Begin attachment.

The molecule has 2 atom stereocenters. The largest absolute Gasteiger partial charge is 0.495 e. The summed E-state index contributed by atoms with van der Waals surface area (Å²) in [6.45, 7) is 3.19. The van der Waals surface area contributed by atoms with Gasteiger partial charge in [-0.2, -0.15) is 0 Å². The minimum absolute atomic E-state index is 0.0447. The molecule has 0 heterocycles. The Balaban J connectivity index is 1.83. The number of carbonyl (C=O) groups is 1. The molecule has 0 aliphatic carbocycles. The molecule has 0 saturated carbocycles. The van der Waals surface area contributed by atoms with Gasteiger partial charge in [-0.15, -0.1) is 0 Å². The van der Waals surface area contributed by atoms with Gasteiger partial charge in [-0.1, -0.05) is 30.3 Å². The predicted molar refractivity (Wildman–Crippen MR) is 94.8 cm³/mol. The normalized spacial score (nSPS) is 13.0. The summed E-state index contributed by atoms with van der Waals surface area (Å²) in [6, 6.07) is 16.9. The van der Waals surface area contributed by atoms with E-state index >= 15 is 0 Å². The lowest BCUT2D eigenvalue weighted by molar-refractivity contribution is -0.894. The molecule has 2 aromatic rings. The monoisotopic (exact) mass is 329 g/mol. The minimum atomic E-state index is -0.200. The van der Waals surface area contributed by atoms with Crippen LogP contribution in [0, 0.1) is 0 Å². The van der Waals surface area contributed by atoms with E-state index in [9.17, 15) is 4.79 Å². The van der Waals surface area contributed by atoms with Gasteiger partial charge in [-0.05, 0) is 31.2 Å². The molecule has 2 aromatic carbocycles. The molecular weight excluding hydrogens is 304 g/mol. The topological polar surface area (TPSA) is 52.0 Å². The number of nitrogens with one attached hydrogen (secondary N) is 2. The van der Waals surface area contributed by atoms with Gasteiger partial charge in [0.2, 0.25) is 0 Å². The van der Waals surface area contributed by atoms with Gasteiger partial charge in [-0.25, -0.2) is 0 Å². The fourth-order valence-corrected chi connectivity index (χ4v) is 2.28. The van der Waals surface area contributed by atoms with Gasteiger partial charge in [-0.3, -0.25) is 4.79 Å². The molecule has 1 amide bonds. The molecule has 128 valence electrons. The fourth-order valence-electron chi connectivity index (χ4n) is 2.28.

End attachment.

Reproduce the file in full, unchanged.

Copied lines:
The molecule has 2 atom stereocenters. The largest absolute Gasteiger partial charge is 0.495 e. The summed E-state index contributed by atoms with van der Waals surface area (Å²) in [6.45, 7) is 3.19. The van der Waals surface area contributed by atoms with Gasteiger partial charge in [-0.2, -0.15) is 0 Å². The minimum absolute atomic E-state index is 0.0447. The molecule has 0 heterocycles. The Balaban J connectivity index is 1.83. The number of carbonyl (C=O) groups is 1. The molecule has 0 aliphatic carbocycles. The molecule has 0 saturated carbocycles. The van der Waals surface area contributed by atoms with Gasteiger partial charge in [-0.15, -0.1) is 0 Å². The van der Waals surface area contributed by atoms with Gasteiger partial charge in [-0.1, -0.05) is 30.3 Å². The predicted molar refractivity (Wildman–Crippen MR) is 94.8 cm³/mol. The normalized spacial score (nSPS) is 13.0. The summed E-state index contributed by atoms with van der Waals surface area (Å²) in [6, 6.07) is 16.9. The van der Waals surface area contributed by atoms with E-state index >= 15 is 0 Å². The lowest BCUT2D eigenvalue weighted by molar-refractivity contribution is -0.894. The molecule has 2 aromatic rings. The monoisotopic (exact) mass is 329 g/mol. The minimum atomic E-state index is -0.200. The van der Waals surface area contributed by atoms with Crippen LogP contribution in [0, 0.1) is 0 Å². The van der Waals surface area contributed by atoms with E-state index in [9.17, 15) is 4.79 Å². The van der Waals surface area contributed by atoms with Gasteiger partial charge in [-0.05, 0) is 31.2 Å². The molecule has 2 aromatic carbocycles. The molecular weight excluding hydrogens is 304 g/mol. The topological polar surface area (TPSA) is 52.0 Å². The number of nitrogens with one attached hydrogen (secondary N) is 2. The van der Waals surface area contributed by atoms with Gasteiger partial charge in [0.2, 0.25) is 0 Å². The van der Waals surface area contributed by atoms with Gasteiger partial charge in [-0.25, -0.2) is 0 Å². The fourth-order valence-corrected chi connectivity index (χ4v) is 2.28. The van der Waals surface area contributed by atoms with Gasteiger partial charge in [-0.3, -0.25) is 4.79 Å². The molecule has 1 amide bonds. The molecule has 128 valence electrons. The fourth-order valence-electron chi connectivity index (χ4n) is 2.28.